Source: Katelina Ecleston
For Fiona Sanchez and Keisha Sanchez, music has been a constant part of their lives. “We come from a family of musicians on both sides,” Keisha, the oldest sister, said. They fondly recall their childhood holiday shows, where they sang Christmas carols in English and Spanish for their families for hours. Yet despite putting on these jam sessions for their family members and receiving formal singing, music, and dance training, the thought of teaming up to pursue their passion never occurred to them — until the COVID-19 lockdown, that is.
“We’ve always sung together, and we would record covers and stuff, but we never said, ‘Oh, let’s make the group,’ until the pandemic because we were all locked inside and we were like, ‘Well, what do we do now,” Keisha says. So, Musas The idea was born. The New York-based group is not just a product of pandemic boredom, unlike our obsession with banana bread. Taking a cue of the girl groups in the ’90s/early 2000s such as TLC, Xscape SWV and 3LW Musas Are ready to share their eclectic sounds with the masses.
“So at the beginning, we were like, ‘Let’s just make music because we love making music.’ But then it shifted because we’re doing something that’s been done before, so we needed to figure out a way to put our essence and cultural background into it,” Keisha says.
That diverse cultural background led the Colombian-Argentinian sisters to develop a sound that draws inspiration from genres like reggaeton and salsa, as well as a wide range of artists such as Alicia Keys, Nicki Minaj, and Aretha Franklin, to name just a few. Their latest album, “” is an example.Patience“” is an Afrobeat created in collaboration with DJ CrisBoy from Colombia, Young D (Nigeria), and La Lulu, a Colombian violinist. Similar to their debut single “”Destino,” the trio tackled the emerging genre of ritmo exótico with help from one of its pioneers, Luis Eduardo Acústico.
They are quick to answer the question of what genre they would like to include next. “Drill,” Fiona, the resident rapper, said. “Like not a completely drill song, but at some point just switch it up. I think that would be really cool,” She goes on. She also mentioned that she plans to do a reggaeton tune in the future, possibly by working with an up-and-coming artist. Of course, along with up-and-comers like themselves, the sisters also have their list of dream collabs ranging from R&B stars like Alicia Keys from Chloe and Halle to reggaetoneros such as Rauw Alejandro or Bad Bunny, to boundary-pushing musicians like Mabiland or ChocQuibTown.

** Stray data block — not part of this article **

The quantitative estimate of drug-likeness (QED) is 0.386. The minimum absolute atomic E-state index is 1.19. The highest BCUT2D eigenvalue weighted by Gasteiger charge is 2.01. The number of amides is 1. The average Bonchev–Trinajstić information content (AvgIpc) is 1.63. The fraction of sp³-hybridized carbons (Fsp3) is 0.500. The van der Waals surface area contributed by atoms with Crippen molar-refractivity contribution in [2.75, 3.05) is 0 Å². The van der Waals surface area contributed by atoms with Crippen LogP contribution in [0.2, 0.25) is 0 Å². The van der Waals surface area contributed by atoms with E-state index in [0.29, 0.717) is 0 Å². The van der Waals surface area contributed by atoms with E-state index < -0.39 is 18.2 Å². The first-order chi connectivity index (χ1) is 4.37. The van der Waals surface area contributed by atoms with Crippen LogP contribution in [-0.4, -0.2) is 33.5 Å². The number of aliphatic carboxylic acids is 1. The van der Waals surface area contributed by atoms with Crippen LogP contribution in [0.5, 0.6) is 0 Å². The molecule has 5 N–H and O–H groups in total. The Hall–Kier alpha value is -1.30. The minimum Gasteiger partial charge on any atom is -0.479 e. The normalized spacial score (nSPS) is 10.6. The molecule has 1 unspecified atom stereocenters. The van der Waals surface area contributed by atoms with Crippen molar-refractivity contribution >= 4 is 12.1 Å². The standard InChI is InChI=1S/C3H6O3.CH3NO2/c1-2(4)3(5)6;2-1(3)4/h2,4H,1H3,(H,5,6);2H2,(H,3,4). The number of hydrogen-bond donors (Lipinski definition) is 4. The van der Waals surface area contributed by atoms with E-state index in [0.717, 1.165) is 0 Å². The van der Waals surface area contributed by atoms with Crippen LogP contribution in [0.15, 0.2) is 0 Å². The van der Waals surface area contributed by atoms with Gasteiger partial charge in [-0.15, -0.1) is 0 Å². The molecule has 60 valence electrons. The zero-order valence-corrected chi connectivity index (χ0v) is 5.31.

The group’s willingness and ability to collaborate with other musicians, producers and artists goes far beyond a search for new genres. The girls identify themselves as Afro-Latinas and use collaboration to highlight a culture and people who have made a significant contribution to modern music, but are often overlooked in mainstream discussions.
“[We want to] give the genres and the people who came before us their flowers and celebrate Afro-diasporic beauty. That’s really what it is. It’s in our blood. Those are our roots. And if we can celebrate it, we will. That’s important to us.”
“[We want to] give the genres and the people who came before us their flowers and celebrate Afro-diasporic beauty. That’s really what it is. It’s in our blood. Those are our roots. And if we can celebrate it, we will. That’s important to us,” Keisha says. Afro-Latinas of light skin Musas understand that part of their responsibility to their culture is checking their privilege in order to contribute to and highlight the achievements of their peers in a respectful way — something they felt they achieved with the video shoot for “Destino,” which featured various artists from their dad’s hometown, El Pacífico Colombiano.
“All the dancers in our video, even the choreographer, they’re also from where my dad’s from. So he came up with everything to incorporate our talents but to still keep it original and fresh,” Fiona says. Their enthusiasm to bring attention to the contributions of Afrodiasporic musicians and collaborators is balanced with patience when it comes their own musical journey.
“The more we develop in this industry, I think we’ll find our own spot in it and make a sound for ourselves where people will be able to recognize us.”
“The more we develop in this industry, I think we’ll find our own spot in it and make a sound for ourselves where people will be able to recognize us,” Fiorella says. The sisters understand, however, that recognition can take time, especially if you’re on the right path.
“We’re also a girl group. We’re not solo artists, so it’s a little bit harder as we’re in a place where there are not really a lot of people. But I think we can influence people to pursue it as well,” Fiona says. It is a group effort trying to succeed in an industry dominated solely by solo artists. Musas They also face the same challenges as many other women in the music industry. However, even though there are many challenges for young girls in the music business, Musas They find strength in their numbers and have their sisterly connection to lean on. They’re certain that their vision will pay off.
“There are so many women in the industry who are so talented, and that should be the thing that shines through. But you have the people on top who can make or break you. But I think that when you have a vision and like a set goal, it’s possible to break through and make a name for yourself,” Keisha says.
The sisters continue making music that people love and that represents their culture.